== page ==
Junior year at my university means one thing: study abroad. I had planned since my senior year in high school that I would escape the U.S of A, and land myself in Accra, Ghana for at least a semester. I (almost) shed a tear when I was accepted to the program. I would finally get to visit the Motherland, and immerse myself deep in a culture so completely different from my own for the first time. On top of that, I would be going with no friends, family, or classmates.
Then Ebola broke out. A few months before I was set to leave, the program was cancelled. There would be no 10 plus hour flight. There would be no learning of the native Twi language. There would be no long trip in which I would discover a more meaningful reason to existence.
Instead, I was granted permission to study abroad in Newcastle, a city in northern England, about a seven-hour drive from London. Although it was not the experience I was looking for, I still decided that I would still enjoy it, and milk it of every advantage I could.
As I boarded my flight, it still had not hit me that I was going to be in the same country that graced the world with the likes of the Spice Girls, David Beckham, and of course, One Direction. It was not until my layover in London that I realized that I had just hopped on a plane and crossed the Atlantic Ocean. This would be my new adventure for the next 6 months.
Four months in, I still had not made the trip back to London. I did however book a week out of my university’s month-long holiday to the capital. By the time it came around, I was already a pro at navigating cities and metro systems, having done so in Paris (in French I might add), Rome (although small), and Athens (which still is an alien language to me). By the time I had returned to England, just the familiarity of the language gave me the confidence to set off alone in what would be the most life changing week (cliché, I know) of my life.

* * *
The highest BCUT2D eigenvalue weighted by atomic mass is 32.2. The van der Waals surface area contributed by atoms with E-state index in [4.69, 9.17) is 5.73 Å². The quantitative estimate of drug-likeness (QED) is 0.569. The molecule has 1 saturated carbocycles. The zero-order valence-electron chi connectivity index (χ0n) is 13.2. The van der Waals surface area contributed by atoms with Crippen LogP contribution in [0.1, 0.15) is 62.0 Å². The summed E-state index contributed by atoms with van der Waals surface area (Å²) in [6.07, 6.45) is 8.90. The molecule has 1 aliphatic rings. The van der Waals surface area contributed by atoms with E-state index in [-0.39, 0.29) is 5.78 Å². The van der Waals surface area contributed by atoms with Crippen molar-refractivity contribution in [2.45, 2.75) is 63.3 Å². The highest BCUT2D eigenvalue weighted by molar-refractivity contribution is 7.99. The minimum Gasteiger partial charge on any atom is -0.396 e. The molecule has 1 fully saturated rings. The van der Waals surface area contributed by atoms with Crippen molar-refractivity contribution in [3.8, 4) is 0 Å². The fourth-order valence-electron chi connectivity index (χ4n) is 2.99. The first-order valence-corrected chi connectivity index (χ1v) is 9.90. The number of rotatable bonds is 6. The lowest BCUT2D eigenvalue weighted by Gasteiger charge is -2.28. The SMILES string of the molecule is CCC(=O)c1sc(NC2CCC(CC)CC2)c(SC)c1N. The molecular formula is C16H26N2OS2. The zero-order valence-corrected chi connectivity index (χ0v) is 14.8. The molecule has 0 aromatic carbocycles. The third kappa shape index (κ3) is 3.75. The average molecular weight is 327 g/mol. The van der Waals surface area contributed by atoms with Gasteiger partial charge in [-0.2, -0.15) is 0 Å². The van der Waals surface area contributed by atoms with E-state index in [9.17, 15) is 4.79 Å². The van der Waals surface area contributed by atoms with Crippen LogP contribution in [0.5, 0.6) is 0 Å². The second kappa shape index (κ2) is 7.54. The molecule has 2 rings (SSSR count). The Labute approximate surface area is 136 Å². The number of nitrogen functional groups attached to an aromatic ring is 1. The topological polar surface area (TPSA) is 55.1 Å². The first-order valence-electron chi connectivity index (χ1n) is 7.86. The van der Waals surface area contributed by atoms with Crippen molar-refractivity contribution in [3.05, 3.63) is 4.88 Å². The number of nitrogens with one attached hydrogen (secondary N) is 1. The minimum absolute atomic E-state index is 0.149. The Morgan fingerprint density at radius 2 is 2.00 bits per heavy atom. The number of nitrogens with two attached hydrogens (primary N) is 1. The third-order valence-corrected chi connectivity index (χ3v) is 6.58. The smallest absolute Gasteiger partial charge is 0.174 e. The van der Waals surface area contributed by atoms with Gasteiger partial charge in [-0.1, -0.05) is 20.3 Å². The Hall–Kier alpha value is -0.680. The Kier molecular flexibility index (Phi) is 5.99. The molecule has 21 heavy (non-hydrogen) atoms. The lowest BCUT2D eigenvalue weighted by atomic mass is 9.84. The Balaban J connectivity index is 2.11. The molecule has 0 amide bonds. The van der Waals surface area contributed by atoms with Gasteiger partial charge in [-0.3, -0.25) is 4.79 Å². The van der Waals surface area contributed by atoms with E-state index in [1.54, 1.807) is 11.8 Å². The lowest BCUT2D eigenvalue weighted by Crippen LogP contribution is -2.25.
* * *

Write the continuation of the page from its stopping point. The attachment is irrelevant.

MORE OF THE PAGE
Perhaps my best advice to anyone in a new city would be to stay above ground. While the subway is fast and cheap, one experience is enough. Grab a bus, or take a walk. While it took me two hours to reach the All England Lawn Tennis and Croquet Club, taking the bus was the turning point in my trip. The sun was shining for the first time since I had arrived in England. People were relaxing in the numerous parks I passed. I had my headphones in, and was listening to my favorite artist. Everything was picture perfect. I had found my way there by my independent self, and I had not a care in the world, except that I knew I would one day have to leave.
Upon leaving, I couldn’t stop thinking about how and when I would return. I’ve researched job opportunities, airline tickets, the visa process, and even did some apartment hunting. With only one year left until graduation, I am preparing myself to head out as soon as possible.
They say when you go abroad, you have the time of your life. You embrace the culture and learn new things about yourself you never knew. You become independent. Although I had fun times, without that trip to London, I don’t know if I would be able to say that about my time abroad.
I have learned that life’s biggest surprises come from the most random of opportunities. I often wonder how different my life would be if I had gone to Accra instead. Why am I so infatuated with the city of London? I would say the hustle and bustle of the city completely mesmerized me, if I were not from New York. There is something special about that city in particular. You can’t always get what you want, but if you don’t know what’s out there, you can’t be too sure of what you really want. For me, that’s London.
Originally written in June 2015.